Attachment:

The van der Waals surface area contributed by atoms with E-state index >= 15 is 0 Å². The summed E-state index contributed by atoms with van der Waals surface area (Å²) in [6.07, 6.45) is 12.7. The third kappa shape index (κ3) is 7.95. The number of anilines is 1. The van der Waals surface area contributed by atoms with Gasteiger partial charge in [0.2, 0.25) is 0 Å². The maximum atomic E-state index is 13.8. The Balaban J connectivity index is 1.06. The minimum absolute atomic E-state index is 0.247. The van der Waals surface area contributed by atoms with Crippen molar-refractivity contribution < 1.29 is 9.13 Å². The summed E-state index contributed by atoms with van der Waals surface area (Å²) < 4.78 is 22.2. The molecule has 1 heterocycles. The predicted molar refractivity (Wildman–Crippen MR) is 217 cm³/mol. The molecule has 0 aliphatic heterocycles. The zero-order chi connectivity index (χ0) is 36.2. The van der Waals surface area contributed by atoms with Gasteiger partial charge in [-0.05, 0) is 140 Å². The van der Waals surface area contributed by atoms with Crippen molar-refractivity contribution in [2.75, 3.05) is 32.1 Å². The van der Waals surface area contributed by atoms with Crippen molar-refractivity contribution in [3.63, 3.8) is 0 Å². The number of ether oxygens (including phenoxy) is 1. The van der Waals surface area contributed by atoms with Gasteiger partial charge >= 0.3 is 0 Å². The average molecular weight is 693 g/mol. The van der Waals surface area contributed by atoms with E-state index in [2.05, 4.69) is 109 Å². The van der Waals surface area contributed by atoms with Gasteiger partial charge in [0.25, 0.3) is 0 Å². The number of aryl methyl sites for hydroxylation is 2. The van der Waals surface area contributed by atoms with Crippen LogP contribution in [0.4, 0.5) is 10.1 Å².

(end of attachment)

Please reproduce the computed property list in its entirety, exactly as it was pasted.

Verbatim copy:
The van der Waals surface area contributed by atoms with E-state index >= 15 is 0 Å². The summed E-state index contributed by atoms with van der Waals surface area (Å²) in [6.07, 6.45) is 12.7. The third kappa shape index (κ3) is 7.95. The number of anilines is 1. The van der Waals surface area contributed by atoms with Gasteiger partial charge in [0.2, 0.25) is 0 Å². The maximum atomic E-state index is 13.8. The Balaban J connectivity index is 1.06. The minimum absolute atomic E-state index is 0.247. The van der Waals surface area contributed by atoms with Crippen molar-refractivity contribution < 1.29 is 9.13 Å². The summed E-state index contributed by atoms with van der Waals surface area (Å²) < 4.78 is 22.2. The molecule has 1 heterocycles. The predicted molar refractivity (Wildman–Crippen MR) is 217 cm³/mol. The molecule has 0 aliphatic heterocycles. The zero-order chi connectivity index (χ0) is 36.2. The van der Waals surface area contributed by atoms with Gasteiger partial charge in [-0.05, 0) is 140 Å². The van der Waals surface area contributed by atoms with Crippen molar-refractivity contribution in [2.75, 3.05) is 32.1 Å². The van der Waals surface area contributed by atoms with Crippen molar-refractivity contribution in [3.63, 3.8) is 0 Å². The number of ether oxygens (including phenoxy) is 1. The van der Waals surface area contributed by atoms with Gasteiger partial charge >= 0.3 is 0 Å². The average molecular weight is 693 g/mol. The van der Waals surface area contributed by atoms with E-state index in [2.05, 4.69) is 109 Å². The van der Waals surface area contributed by atoms with Gasteiger partial charge in [0.25, 0.3) is 0 Å². The number of aryl methyl sites for hydroxylation is 2. The van der Waals surface area contributed by atoms with Crippen LogP contribution in [0.4, 0.5) is 10.1 Å².